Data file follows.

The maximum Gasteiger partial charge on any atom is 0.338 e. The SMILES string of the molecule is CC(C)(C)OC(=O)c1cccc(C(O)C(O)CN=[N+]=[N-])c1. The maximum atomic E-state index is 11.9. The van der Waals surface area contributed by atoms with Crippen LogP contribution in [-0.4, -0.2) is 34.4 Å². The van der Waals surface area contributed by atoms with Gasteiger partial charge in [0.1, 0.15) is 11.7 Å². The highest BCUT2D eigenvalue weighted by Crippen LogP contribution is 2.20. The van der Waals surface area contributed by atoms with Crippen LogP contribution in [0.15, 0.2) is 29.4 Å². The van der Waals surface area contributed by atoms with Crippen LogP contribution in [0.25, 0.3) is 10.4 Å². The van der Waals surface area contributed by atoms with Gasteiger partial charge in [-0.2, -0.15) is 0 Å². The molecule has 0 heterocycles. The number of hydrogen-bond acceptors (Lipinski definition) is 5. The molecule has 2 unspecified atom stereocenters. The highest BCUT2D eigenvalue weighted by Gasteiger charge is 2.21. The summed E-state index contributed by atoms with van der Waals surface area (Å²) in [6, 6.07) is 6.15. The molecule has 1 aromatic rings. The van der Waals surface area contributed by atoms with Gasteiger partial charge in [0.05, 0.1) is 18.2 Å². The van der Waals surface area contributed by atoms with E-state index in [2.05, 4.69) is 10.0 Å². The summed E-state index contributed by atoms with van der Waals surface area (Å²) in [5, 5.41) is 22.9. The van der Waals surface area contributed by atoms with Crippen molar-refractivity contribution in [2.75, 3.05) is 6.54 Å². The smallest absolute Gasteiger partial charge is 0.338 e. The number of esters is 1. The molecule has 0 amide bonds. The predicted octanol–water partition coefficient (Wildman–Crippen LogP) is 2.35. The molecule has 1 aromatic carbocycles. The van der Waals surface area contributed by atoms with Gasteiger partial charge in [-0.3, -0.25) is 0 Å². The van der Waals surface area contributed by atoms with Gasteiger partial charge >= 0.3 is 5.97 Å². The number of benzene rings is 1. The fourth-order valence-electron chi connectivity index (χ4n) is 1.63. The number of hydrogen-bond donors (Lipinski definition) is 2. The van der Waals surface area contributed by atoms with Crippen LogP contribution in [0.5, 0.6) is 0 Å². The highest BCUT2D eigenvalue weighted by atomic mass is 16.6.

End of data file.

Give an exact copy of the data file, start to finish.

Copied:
The maximum Gasteiger partial charge on any atom is 0.338 e. The SMILES string of the molecule is CC(C)(C)OC(=O)c1cccc(C(O)C(O)CN=[N+]=[N-])c1. The maximum atomic E-state index is 11.9. The van der Waals surface area contributed by atoms with Crippen LogP contribution in [-0.4, -0.2) is 34.4 Å². The van der Waals surface area contributed by atoms with Gasteiger partial charge in [0.1, 0.15) is 11.7 Å². The highest BCUT2D eigenvalue weighted by Crippen LogP contribution is 2.20. The van der Waals surface area contributed by atoms with Crippen LogP contribution in [0.15, 0.2) is 29.4 Å². The van der Waals surface area contributed by atoms with Crippen LogP contribution in [0.25, 0.3) is 10.4 Å². The van der Waals surface area contributed by atoms with Gasteiger partial charge in [-0.2, -0.15) is 0 Å². The molecule has 0 heterocycles. The number of hydrogen-bond acceptors (Lipinski definition) is 5. The molecule has 2 unspecified atom stereocenters. The highest BCUT2D eigenvalue weighted by Gasteiger charge is 2.21. The summed E-state index contributed by atoms with van der Waals surface area (Å²) in [6, 6.07) is 6.15. The molecule has 1 aromatic rings. The van der Waals surface area contributed by atoms with Gasteiger partial charge in [0.05, 0.1) is 18.2 Å². The van der Waals surface area contributed by atoms with E-state index in [2.05, 4.69) is 10.0 Å². The summed E-state index contributed by atoms with van der Waals surface area (Å²) in [5, 5.41) is 22.9. The van der Waals surface area contributed by atoms with Crippen molar-refractivity contribution in [2.75, 3.05) is 6.54 Å². The smallest absolute Gasteiger partial charge is 0.338 e. The number of esters is 1. The molecule has 0 amide bonds. The predicted octanol–water partition coefficient (Wildman–Crippen LogP) is 2.35. The molecule has 1 aromatic carbocycles. The van der Waals surface area contributed by atoms with Gasteiger partial charge in [-0.3, -0.25) is 0 Å². The van der Waals surface area contributed by atoms with Gasteiger partial charge >= 0.3 is 5.97 Å². The number of benzene rings is 1. The fourth-order valence-electron chi connectivity index (χ4n) is 1.63. The number of hydrogen-bond donors (Lipinski definition) is 2. The van der Waals surface area contributed by atoms with Crippen LogP contribution in [0.5, 0.6) is 0 Å². The highest BCUT2D eigenvalue weighted by atomic mass is 16.6.